This is a post I never really planned to write. But the lovely Brie, Arundel’s marketing person, wants me to start blogging more, and I figure the only way to do it, really, is to tell the truth.
I have a lot of writer friends on social media, and they all seem to be having a swell time. Writing, and kvetching about writing, their books being “blurbed” by major players and being nominated for awards, and they themselves posting selfies while being flown to book conferences all over the globe with their equally exuberant friends of letters. Usually, they are also raising half a dozen children, coaching Little League, and visiting their offspring at Ivy League schools when they’re on break. They also write posts about how they used to only be able to write 30,000 words a day, but now, thanks to wonderful secret algorithms, they’re up to 50,000.
If they’re traditionally published, they lunch with all their well-known peers in NYC; or, if they are now self-published after a successful run in traditional publishing, they’re pulling in hundreds of times their former take because now they get to keep the dough for themselves.
They often also appear on Good Morning, America or jet off to Italy on vacation.
In case people look at the glossy finish of social media and think my writing life is anything like that, I’d like to set the record straight.
Sometimes, being a writer sucks.
The first problem is, I’m never as good as I want to be. There’s a paradigm in my head of the story I’m telling, the book I’m writing, and as hard as I try, I seldom achieve it. I am also writing this post at the particular moment in time because we’re inching towards the finish line on the next Eden thriller, and it’s 85 percent there. Which is a depressing number. The lifeblood and brilliance and paths of engagement with the reader are in that last 15 percent, and, as of now, I don’t know how to get there.
The good news is, it isn’t just this book. It happens in every single novel I write. So I know it is possible to make that last climb, if not to the 100% mark, at least into the 90s. It often has to do with knowledgeable editors showing you which strings to pull to tighten everything into line.
But right now, I’m thinking, even if the plot is pulled into line, I’m not happy with the writing, the characters, the vocabulary, the process. I should know better by now. I should be better by now.
[Famous graph on the creative process:
1. This is awesome
2. This is tricky
3. This is sh**
4. I am sh**
5. This might be Okay
6. This is awesome. ]
So maybe I’m just transitioning between numbers three and four of the above chart (which was posted on FB by the inimitable composer Skip Kennon) at the moment.
Maybe I’m still sloughing off a surprising and very unprofessional bout with a formerly trusted editor who sort of had a meltdown that had nothing to do with us or our book but was still weird and hurtful and required getting past. Honestly, this happens to everyone in the arts. What many people don’t know is that, no matter how many times you’re published or produced, you are acutely vulnerable when it comes to your art. This is true for artists who give it their all in the quiet of their rooms, and no one ever sees their work, as it is for those who publish constantly.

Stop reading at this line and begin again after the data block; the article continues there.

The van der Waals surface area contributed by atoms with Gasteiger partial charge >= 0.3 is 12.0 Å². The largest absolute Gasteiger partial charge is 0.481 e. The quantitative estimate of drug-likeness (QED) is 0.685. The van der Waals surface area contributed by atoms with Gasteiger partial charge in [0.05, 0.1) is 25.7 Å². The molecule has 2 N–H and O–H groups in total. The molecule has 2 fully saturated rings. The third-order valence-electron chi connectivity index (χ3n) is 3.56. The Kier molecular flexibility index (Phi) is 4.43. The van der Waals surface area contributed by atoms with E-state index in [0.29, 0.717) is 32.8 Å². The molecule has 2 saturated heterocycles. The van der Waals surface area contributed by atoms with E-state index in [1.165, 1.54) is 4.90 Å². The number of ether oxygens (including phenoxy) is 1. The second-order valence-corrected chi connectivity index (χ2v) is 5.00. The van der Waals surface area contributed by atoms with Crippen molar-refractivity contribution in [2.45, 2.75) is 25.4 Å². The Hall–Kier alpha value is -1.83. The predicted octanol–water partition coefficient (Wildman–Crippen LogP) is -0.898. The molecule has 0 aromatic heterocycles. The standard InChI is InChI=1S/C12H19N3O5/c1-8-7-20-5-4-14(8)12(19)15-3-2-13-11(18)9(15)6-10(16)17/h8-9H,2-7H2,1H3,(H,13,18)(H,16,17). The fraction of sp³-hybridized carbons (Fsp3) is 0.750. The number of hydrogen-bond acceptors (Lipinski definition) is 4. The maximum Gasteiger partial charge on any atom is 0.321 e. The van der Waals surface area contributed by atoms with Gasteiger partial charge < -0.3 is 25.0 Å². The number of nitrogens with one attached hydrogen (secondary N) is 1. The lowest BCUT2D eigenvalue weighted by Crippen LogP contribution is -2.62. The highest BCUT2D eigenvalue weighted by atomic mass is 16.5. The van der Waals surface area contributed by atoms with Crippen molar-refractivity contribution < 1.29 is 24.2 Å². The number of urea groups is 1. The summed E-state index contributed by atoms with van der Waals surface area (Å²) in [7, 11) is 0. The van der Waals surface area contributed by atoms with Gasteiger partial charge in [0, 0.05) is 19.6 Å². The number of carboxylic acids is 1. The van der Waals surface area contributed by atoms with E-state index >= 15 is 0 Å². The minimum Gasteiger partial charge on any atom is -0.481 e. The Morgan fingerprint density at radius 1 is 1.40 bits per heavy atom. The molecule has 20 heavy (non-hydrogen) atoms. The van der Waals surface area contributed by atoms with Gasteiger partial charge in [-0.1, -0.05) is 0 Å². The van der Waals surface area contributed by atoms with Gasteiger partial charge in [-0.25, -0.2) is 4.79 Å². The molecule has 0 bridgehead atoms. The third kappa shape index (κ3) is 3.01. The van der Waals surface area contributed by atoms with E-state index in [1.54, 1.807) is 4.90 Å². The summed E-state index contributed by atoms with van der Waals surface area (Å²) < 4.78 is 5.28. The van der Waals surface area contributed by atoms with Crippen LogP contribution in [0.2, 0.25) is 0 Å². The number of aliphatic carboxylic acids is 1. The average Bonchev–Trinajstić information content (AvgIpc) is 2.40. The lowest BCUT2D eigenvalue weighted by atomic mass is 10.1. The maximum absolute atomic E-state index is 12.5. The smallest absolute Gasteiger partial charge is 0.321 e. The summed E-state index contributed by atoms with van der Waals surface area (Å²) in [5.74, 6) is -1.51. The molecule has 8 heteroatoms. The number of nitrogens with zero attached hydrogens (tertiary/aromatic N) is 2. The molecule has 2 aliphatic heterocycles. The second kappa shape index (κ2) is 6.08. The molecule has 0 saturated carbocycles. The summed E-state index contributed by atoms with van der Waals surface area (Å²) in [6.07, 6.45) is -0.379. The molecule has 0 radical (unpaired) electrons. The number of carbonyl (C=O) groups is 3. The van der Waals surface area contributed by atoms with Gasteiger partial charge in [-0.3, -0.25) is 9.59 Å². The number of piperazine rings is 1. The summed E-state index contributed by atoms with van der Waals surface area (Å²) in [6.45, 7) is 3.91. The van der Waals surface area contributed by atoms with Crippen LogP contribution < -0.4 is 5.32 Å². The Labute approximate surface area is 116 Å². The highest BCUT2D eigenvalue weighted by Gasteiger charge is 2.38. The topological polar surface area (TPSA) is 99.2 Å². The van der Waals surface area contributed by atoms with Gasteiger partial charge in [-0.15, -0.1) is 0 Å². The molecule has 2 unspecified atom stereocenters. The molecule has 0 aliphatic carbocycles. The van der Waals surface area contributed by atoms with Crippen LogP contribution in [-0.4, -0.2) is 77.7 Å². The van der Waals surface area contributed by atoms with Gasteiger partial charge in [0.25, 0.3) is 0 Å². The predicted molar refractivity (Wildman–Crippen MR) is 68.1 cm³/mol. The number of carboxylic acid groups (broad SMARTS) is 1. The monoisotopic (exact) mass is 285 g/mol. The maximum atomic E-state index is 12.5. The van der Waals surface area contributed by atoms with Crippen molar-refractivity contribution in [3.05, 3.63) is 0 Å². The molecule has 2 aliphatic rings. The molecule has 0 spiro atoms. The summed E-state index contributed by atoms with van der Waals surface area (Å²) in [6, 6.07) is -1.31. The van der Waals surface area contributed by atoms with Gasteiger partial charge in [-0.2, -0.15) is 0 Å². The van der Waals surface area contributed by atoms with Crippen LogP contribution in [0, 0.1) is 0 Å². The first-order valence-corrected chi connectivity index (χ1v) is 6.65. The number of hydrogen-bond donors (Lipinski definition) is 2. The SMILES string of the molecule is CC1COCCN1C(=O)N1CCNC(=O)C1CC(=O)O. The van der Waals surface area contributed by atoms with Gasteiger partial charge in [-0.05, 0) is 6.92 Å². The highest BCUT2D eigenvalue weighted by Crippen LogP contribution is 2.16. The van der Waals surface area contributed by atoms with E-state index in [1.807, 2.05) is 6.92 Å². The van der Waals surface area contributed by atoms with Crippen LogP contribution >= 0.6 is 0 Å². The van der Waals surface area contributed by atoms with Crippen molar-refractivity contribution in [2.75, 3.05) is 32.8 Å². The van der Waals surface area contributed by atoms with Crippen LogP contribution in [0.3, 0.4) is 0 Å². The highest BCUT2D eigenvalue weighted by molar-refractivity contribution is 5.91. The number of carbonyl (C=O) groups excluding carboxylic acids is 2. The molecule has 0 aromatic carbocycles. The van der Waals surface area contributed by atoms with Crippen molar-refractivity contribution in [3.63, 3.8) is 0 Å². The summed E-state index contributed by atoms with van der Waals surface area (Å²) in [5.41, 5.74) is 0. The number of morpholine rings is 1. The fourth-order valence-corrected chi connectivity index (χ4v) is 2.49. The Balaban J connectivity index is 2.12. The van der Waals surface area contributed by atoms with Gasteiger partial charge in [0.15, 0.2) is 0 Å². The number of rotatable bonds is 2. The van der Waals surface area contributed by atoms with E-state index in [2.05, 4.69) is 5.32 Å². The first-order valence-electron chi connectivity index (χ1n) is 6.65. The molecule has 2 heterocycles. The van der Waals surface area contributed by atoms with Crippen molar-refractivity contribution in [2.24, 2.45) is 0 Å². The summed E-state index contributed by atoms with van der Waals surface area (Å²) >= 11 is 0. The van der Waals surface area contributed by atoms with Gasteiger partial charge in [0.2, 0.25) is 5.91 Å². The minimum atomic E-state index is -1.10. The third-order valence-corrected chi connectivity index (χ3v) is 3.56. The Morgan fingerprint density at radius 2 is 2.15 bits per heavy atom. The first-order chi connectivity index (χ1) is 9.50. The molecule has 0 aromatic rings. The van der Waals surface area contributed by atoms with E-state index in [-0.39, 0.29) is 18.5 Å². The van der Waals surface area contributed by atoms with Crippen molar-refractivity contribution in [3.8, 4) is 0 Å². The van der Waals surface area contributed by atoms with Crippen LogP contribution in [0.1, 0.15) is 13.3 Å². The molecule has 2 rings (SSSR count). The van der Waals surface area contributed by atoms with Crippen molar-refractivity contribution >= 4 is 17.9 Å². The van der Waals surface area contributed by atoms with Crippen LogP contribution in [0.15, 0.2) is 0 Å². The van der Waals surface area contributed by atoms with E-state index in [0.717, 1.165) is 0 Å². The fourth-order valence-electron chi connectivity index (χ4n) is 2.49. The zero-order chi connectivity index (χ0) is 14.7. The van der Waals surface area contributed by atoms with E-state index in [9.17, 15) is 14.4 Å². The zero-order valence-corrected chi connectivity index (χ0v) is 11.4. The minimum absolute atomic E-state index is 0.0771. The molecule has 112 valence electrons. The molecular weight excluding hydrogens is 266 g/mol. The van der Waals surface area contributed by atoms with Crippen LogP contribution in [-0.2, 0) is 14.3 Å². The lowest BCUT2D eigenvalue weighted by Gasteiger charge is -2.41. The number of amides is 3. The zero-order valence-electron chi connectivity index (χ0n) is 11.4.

Then, there is the fact that you’re never truly “off.” I wake up at 4 a.m. and know I should spend the awake time figuring out what’s going on in my latest project. And I drive my husband to the bus at 5:30 a.m. and know I need to come home to write. I’m trying hard to learn how to complete deadlines and not feel guilty for missing time with my family and friends. I am learning to enjoy the precious time with them, even if I hear the tick tick tick of deadlines, like Captain Hook’s crocodile, behind me.
You’d think I’d have this all figured out by now.
You’d think I’d figure out how to have time left over to clean my house.
But, even writing this, I know how truly lucky I am.
I have the world’s best co-authors and editors and publishing pros and marketing folks around me. Some of the coolest people in the world (and I’m counting YOU) have read some of my books and enjoyed them.
Cause, when it comes right down to it, what I love is the work of writing. It’s hard and irritating, but I get to spend months and years with characters I love going to places all around the world (at least in my mind) and learning all kinds of cool stuff I’d never ever know otherwise. I know how many stories there are at the Eiffel Tower and truly bizarre stuff about wine making. I can describe, in detail, vineyards in China, discuss inheritance laws in France, and parks and cafes in Argentina. I know how to get up to the top of the bell tower of Cadet Chapel at West Point (okay, I’d probably know that anyway).
In any case, I can’t leave Jaime and Yani and Mark Shepard at 85%. Can’t do it. Will fight through this one more time and make it out the other side. You’ll have to decide for yourself if we made it into the 90s or not.
But just so you know, when you read chipper posts about new Audio books (way cool) and and blog tours and book signings–well, it isn’t all a heady rush of achievement. In fact, it hardly ever is. But we often pretend for the lovely folks in marketing. So, Brie, this one’s for you.